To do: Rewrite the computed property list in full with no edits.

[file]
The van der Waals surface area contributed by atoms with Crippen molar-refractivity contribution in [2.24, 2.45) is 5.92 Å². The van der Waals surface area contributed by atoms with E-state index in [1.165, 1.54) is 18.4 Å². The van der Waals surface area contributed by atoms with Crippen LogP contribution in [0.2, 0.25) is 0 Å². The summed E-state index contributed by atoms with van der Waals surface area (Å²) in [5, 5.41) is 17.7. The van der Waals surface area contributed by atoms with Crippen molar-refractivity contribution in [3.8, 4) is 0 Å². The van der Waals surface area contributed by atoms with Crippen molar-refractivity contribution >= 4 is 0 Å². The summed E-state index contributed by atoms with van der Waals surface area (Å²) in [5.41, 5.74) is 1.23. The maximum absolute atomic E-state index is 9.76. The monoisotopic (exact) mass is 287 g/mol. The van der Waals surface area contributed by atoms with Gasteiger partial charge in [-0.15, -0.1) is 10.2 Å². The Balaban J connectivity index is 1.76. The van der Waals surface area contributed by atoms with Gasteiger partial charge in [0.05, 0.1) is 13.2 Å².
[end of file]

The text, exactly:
The van der Waals surface area contributed by atoms with Crippen molar-refractivity contribution in [2.24, 2.45) is 5.92 Å². The van der Waals surface area contributed by atoms with E-state index in [1.165, 1.54) is 18.4 Å². The van der Waals surface area contributed by atoms with Crippen LogP contribution in [0.2, 0.25) is 0 Å². The summed E-state index contributed by atoms with van der Waals surface area (Å²) in [5, 5.41) is 17.7. The van der Waals surface area contributed by atoms with Crippen molar-refractivity contribution in [3.8, 4) is 0 Å². The van der Waals surface area contributed by atoms with Crippen molar-refractivity contribution >= 4 is 0 Å². The summed E-state index contributed by atoms with van der Waals surface area (Å²) in [5.41, 5.74) is 1.23. The maximum absolute atomic E-state index is 9.76. The monoisotopic (exact) mass is 287 g/mol. The van der Waals surface area contributed by atoms with Gasteiger partial charge in [-0.15, -0.1) is 10.2 Å². The Balaban J connectivity index is 1.76. The van der Waals surface area contributed by atoms with Gasteiger partial charge in [0.05, 0.1) is 13.2 Å².